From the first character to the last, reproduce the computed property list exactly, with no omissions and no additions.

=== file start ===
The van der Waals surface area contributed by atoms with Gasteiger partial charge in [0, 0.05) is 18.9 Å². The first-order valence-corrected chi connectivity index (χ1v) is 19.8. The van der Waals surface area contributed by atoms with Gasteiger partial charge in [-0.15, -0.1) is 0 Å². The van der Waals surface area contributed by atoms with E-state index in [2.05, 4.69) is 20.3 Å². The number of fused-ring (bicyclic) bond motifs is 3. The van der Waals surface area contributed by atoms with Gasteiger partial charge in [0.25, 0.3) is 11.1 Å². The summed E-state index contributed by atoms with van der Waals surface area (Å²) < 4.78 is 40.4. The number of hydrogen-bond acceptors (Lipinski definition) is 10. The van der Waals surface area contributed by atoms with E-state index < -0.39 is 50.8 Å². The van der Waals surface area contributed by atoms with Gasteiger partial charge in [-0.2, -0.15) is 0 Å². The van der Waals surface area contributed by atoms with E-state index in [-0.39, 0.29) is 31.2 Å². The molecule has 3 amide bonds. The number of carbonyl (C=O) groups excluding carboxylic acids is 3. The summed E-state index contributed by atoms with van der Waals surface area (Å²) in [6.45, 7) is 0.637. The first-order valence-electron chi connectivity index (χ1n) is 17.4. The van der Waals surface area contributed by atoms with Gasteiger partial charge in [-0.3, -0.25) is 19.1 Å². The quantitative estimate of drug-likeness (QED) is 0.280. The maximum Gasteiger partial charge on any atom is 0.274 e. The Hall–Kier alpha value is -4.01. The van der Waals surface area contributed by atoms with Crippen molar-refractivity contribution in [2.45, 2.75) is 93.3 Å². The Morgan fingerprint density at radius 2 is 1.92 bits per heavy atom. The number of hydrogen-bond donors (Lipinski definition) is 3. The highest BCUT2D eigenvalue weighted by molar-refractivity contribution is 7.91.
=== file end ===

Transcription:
The van der Waals surface area contributed by atoms with Gasteiger partial charge in [0, 0.05) is 18.9 Å². The first-order valence-corrected chi connectivity index (χ1v) is 19.8. The van der Waals surface area contributed by atoms with Gasteiger partial charge in [-0.15, -0.1) is 0 Å². The van der Waals surface area contributed by atoms with E-state index in [2.05, 4.69) is 20.3 Å². The number of fused-ring (bicyclic) bond motifs is 3. The van der Waals surface area contributed by atoms with Gasteiger partial charge in [0.25, 0.3) is 11.1 Å². The summed E-state index contributed by atoms with van der Waals surface area (Å²) < 4.78 is 40.4. The number of hydrogen-bond acceptors (Lipinski definition) is 10. The van der Waals surface area contributed by atoms with E-state index < -0.39 is 50.8 Å². The van der Waals surface area contributed by atoms with Gasteiger partial charge in [-0.2, -0.15) is 0 Å². The van der Waals surface area contributed by atoms with E-state index in [-0.39, 0.29) is 31.2 Å². The molecule has 3 amide bonds. The number of carbonyl (C=O) groups excluding carboxylic acids is 3. The summed E-state index contributed by atoms with van der Waals surface area (Å²) in [6.45, 7) is 0.637. The first-order valence-electron chi connectivity index (χ1n) is 17.4. The van der Waals surface area contributed by atoms with Gasteiger partial charge in [-0.3, -0.25) is 19.1 Å². The quantitative estimate of drug-likeness (QED) is 0.280. The maximum Gasteiger partial charge on any atom is 0.274 e. The Hall–Kier alpha value is -4.01. The van der Waals surface area contributed by atoms with Crippen molar-refractivity contribution in [2.45, 2.75) is 93.3 Å². The Morgan fingerprint density at radius 2 is 1.92 bits per heavy atom. The number of hydrogen-bond donors (Lipinski definition) is 3. The highest BCUT2D eigenvalue weighted by molar-refractivity contribution is 7.91.